UK drivers, enduring stubbornly high fuel prices, can no longer count on having Europe's cheapest "pre-tax" petrol.
Much of the price that Britons pay at the pumps is accounted for by tax. But stripping away this tax has meant that until the last three weeks, the UK enjoyed the least expensive petrol.
However, the AA has revealed that Austria is now selling the cheapest pre-tax petrol.
The AA also said that the average price of petrol in the UK is now 138.95p a litre - down 1.26p a litre from mid-September despite a 3p-a-litre cut by supermarket Asda in the last week of last month. Diesel has gone down just 0.86p a litre in the last four weeks and now stands, on average, at 143.74p a litre.
But the AA thinks that petrol prices could fall by as much as 4p a litre in the coming weeks.
The most expensive petrol at the moment is in Northern Ireland, where drivers on average pay 139.4p a litre, while London has the cheapest (138.6p).
Northern Ireland, Scotland and Wales all have the highest diesel prices at present - at 144.1p a litre. The cheapest diesel is to be found in Yorkshire and Humberside at 143.2p a litre.
AA president Edmund King said: "The UK fuel industry's main shield against criticism of high prices has been that it sells the cheapest petrol in Europe before tax. Fuel price regulation established in Austria over the past year has blown a hole in that defence.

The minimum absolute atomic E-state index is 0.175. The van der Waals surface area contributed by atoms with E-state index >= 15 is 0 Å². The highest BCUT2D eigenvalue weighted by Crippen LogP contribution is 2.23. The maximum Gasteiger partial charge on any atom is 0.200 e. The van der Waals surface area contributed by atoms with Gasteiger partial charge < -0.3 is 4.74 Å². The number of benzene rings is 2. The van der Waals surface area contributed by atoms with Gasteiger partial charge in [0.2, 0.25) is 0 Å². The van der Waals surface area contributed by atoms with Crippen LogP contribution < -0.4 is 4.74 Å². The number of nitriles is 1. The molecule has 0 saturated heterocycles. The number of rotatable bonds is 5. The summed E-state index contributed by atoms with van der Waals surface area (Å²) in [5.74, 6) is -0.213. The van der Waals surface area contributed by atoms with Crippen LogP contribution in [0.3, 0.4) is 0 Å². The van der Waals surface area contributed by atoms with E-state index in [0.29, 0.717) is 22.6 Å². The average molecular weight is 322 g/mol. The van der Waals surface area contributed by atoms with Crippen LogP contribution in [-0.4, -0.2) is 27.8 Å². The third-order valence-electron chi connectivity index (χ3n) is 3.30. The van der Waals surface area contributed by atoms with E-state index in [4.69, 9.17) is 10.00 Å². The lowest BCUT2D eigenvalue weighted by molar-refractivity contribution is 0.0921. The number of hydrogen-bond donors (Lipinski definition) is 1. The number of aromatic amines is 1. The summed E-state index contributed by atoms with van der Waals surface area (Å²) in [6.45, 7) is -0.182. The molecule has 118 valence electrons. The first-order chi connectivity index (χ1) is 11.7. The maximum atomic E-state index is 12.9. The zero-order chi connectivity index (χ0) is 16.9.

"On average, over the past 12 months, petrol prices in Austria were only half a penny more expensive, meaning that they would have wiped the floor with the UK had the euro been slightly stronger against the dollar."
He went on: "Austria's change in fortunes doesn't mean the AA believes the UK should rush headlong into setting an official framework for competitive pricing at the pump. However, it does raise questions as to how well pump pricing in this country serves the interests of the consumer - the fuel price postcode lottery and the summer-long inflated price of diesel being cases in point."